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Ilyasah Shabazz, 2022 MLK Humanitarian Award winners highlight 37th Annual MLK Day Observance

Ilyasah Shabazz, an award-winning author, educator, and producer, makes the keynote address at the 37th Annual MLK Day Observance. (Screenshot)

“We must forget our differences and unite toward a common goal,” said Ilyasah Shabazz, daughter of Malcolm X and Betty Shabazz. “We must take the baton. My father said that it would be this generation of young people who would recognize that those in power have misused it, and demand change. Willing to do the necessary work themselves, we must be unified in our shared humanity and our battle against the injustice acts of police brutality. Our goal must be shared. Our plans must be strategic. Our people must be disciplined and selfless. We must constantly push ourselves toward being more loving to one another and every part of our community.”

Shabazz, an award-winning author, educator, producer, was the keynote speaker at the 37th Annual MLK Day Observance hosted by the King Coalition of Madison & Dane County, which took place last night at Mt. Zion Baptist Church Monday night.

The service was moderated by Tahleel Mohieldin of WISC-TV and began with a prayer led by Mt. Zion Pastor Dr. Marcus Allen. The event featured many songs, as it does every year, performed by the MLK Community Choir. Shabazz began her speech addressing the connections her family has to the state of Wisconsin and acknowledged the racial and civil injustice that has occurred during the pandemic. 

“It was the early 1920s in the state of Wisconsin, that Malcolm’s young father, a Reverend and president of the International Industrial Club of Milwaukee, Wisconsin, successfully filed an appeal to then-President (Calvin) Coolidge for the release of Marcus Garvey,” said Shabazz. “It’s because of our connections to Wisconsin that your state has always held a special place in my family’s heart. We give praise to the Almighty. We give praise to our ancestors, particularly the refined, industrious, Indigenous men and women of African ancestry. We give praise to the countless men and women who endured both physical and psychological traumas … who endured the largest forced migration of a people in the history of mankind.

“And yet, we still stand, and we prosper. We are strong. We are vigilant and we are faithful,” Shabazz continued. “We thank you, God, the Almighty, and we thank you, ancestors, for allowing all of us to be here this evening, with your rich blood in our veins together. As a nation we are enduring great challenges, we come together to create hope as we meander through a double pandemic.”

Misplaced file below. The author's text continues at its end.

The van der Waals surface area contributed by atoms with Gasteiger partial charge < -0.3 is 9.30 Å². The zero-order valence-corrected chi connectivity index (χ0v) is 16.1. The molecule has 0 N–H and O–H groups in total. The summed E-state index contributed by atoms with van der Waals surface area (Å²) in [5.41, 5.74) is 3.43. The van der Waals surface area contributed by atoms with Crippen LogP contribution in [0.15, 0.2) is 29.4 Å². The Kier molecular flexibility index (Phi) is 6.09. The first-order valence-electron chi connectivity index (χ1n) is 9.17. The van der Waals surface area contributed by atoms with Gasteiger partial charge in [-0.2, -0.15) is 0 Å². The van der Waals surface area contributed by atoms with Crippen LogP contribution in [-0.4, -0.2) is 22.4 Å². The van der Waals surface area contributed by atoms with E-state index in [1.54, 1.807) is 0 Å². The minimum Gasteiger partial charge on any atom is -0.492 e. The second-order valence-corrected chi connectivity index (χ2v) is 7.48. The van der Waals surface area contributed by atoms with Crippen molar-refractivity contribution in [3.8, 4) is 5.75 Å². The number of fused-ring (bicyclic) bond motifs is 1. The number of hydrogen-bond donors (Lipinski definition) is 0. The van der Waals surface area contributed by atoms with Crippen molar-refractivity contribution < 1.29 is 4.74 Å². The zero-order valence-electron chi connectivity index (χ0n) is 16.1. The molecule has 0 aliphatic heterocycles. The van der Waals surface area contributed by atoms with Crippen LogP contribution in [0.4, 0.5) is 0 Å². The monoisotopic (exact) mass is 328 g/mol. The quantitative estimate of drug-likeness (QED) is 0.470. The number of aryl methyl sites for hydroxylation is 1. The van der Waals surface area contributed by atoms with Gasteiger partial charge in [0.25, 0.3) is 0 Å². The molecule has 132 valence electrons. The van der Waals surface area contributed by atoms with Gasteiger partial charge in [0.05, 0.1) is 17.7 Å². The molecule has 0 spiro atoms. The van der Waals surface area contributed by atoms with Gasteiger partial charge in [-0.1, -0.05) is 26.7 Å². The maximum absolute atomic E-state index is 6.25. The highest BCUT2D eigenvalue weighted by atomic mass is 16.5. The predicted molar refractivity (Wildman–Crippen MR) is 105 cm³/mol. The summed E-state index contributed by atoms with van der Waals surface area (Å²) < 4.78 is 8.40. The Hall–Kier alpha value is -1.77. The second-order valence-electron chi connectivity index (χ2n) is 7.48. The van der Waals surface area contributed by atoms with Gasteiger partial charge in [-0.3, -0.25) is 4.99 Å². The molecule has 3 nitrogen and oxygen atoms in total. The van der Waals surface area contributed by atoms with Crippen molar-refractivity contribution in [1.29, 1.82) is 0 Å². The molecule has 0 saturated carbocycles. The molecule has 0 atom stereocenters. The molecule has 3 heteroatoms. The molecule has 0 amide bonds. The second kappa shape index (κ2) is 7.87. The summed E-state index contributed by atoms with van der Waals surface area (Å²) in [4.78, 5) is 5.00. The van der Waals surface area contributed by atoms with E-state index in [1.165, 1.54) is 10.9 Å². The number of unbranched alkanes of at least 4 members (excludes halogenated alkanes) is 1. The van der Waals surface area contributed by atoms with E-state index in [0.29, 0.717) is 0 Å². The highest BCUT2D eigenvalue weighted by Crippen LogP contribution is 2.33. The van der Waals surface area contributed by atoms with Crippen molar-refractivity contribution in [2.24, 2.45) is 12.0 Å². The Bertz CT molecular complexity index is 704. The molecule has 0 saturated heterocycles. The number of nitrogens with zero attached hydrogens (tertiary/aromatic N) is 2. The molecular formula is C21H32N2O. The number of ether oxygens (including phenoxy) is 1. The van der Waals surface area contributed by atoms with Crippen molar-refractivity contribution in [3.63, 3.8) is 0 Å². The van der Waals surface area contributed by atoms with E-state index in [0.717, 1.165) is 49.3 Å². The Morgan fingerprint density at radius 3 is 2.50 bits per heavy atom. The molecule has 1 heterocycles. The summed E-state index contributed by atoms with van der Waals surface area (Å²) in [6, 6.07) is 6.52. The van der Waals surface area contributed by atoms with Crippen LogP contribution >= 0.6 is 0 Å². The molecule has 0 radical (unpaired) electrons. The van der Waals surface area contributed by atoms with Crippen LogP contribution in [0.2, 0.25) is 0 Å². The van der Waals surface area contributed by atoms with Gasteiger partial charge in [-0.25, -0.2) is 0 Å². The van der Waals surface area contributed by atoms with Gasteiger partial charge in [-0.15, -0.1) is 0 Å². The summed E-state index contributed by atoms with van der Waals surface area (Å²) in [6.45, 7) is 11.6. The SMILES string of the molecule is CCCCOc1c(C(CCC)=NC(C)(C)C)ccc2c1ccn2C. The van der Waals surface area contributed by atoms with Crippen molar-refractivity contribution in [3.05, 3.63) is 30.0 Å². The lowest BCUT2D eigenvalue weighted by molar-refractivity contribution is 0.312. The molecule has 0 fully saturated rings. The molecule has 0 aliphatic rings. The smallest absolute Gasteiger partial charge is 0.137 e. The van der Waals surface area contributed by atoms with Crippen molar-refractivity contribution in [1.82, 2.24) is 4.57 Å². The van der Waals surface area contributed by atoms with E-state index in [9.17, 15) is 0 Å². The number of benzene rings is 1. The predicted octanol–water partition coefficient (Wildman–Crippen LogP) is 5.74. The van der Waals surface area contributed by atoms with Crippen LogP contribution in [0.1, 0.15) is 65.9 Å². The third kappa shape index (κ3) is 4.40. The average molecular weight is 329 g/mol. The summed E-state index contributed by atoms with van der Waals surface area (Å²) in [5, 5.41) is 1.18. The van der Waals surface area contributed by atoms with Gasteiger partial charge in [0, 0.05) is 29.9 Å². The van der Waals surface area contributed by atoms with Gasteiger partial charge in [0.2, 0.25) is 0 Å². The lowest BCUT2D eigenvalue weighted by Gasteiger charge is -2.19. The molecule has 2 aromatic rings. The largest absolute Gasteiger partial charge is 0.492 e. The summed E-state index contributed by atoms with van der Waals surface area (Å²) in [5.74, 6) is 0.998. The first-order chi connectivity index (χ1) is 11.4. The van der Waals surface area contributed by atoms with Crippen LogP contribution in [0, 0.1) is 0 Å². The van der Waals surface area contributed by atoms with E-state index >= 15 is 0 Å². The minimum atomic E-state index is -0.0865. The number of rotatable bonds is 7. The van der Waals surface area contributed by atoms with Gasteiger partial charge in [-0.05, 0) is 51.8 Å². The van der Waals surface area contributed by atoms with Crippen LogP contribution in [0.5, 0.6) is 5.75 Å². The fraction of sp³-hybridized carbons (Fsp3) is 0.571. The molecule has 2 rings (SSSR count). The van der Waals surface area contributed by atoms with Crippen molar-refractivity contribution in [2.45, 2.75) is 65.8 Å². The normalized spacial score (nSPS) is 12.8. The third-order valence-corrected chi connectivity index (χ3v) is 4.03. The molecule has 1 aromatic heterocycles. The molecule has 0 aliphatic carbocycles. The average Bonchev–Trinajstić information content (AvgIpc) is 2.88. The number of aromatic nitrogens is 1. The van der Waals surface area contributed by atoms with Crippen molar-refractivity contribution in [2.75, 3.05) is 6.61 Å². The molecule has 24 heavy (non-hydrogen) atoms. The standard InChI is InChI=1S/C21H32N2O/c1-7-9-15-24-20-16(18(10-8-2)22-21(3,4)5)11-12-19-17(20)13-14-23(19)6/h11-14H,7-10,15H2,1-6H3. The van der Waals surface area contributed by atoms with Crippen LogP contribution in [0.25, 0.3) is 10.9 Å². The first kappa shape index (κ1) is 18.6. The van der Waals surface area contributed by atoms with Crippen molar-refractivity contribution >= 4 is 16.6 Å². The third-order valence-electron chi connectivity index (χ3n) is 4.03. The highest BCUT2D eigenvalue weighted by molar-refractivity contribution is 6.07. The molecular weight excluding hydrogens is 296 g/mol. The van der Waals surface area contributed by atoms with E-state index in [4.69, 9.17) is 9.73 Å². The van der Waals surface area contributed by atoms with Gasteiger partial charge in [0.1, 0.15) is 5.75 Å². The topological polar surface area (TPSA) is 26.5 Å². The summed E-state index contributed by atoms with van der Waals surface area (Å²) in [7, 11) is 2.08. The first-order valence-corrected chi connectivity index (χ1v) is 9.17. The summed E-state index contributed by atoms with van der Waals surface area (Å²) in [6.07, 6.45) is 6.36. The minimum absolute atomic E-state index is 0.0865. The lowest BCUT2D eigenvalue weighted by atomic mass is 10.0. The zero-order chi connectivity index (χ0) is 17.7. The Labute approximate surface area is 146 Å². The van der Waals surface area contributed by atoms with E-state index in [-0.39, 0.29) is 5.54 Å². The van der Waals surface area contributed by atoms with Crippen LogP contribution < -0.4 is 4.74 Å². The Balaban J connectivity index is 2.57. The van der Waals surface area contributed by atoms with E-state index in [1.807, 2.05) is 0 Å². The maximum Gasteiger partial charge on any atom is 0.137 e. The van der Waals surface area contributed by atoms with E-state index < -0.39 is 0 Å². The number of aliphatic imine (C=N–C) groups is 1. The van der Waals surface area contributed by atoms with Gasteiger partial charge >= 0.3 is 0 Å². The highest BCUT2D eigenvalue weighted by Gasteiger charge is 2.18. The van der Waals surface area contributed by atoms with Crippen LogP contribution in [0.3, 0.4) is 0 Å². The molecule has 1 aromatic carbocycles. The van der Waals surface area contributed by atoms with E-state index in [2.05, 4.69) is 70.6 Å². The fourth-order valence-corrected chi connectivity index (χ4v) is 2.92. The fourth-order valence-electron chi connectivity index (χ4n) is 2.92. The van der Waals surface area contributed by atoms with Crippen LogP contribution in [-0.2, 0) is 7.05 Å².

Vanessa McDowell accepts her 2022 MLK Humanitarian Award at Mt. Zion Church. (Screenshot)

During the ceremony, the 2022 Madison & Dane County MLK Humanitarian Awards were presented to Michael Johnson, CEO of the Boys and Girls Club of Dane County; Vanessa McDowell, CEO of WYCA Madison; and Will Green, executive director of Mentoring Positives. City of Madison Mayor Satya Rhodes-Conway, Dane County Executive Joe Parisi, and Chair of the MLK Humanitarian Awards Commission Corinda Rainey-Moore presented the honorees with their awards.

“What an honor to receive the Martin Luther King Humanitarian Award,” Johnson said. “I just want to acknowledge our kids at Boys and Girls Club, our staff, our board of directors, our volunteers, and our donors … they helped us do so much work this year and I’m just so honored to be in this class this year and to receive an award like this is something I will cherish for the rest of my life.

“When I think of the work of Dr. Martin Luther King and to have my name associated with him … that’s just very, very special,” he added.

Michael Johnson accepts his MLK Humanitarian Award virtually. (Screenshot)

McDowell accepted her MLK Humanitarian Awards saying, “to be standing here today receiving the award is humbling for me” and shared a quote from Maya Angelou.

“People will forget what you said, people will forget what you did, but people will never forget how you made them feel.”

Also during the event, Aaron Bird Bear lead a Litany of Re-dedication and Margarita Avila spoke about a call to action. 

Will Green accepts his 2022 MLK Humanitarian Award at Mt. Zion Church. (Screenshot)

Throughout her keynote speech, Shabazz mentioned leaders like Dr. King, her father, and Fannie Lou Hamer, who fought for voting rights and other civil rights for Black and brown communities in the U.S. She stressed the importance of creating legislation to combat discrimination. 

“Yet, much like Dr. King and my father, Malcolm X, I will not look at this racial pandemic with despair,” said Shabazz. “Each had a hope, that we must manifest. A hope in the capacities of a people that brought my father to Mississippi in 1964, inspiring young students to be critical thinkers, and understand the necessity to think for themselves.

“Indeed, even in our most challenging moments, we must find, create, and become that hope in which our society truly works for everyone,” Shabazz continued. “It means challenging a state with the highest incarceration rate of young, Black and brown men. Where child poverty for Black and brown people is four times that of child poverty for white people. Wisconsin, we must seize that hope and propose legislation that combats these harsh realities.”

For more information about Ilyasah Shabazz and her work, click here. To learn more about the MLK Coalition of Madison and Dane County and their annual events, click here.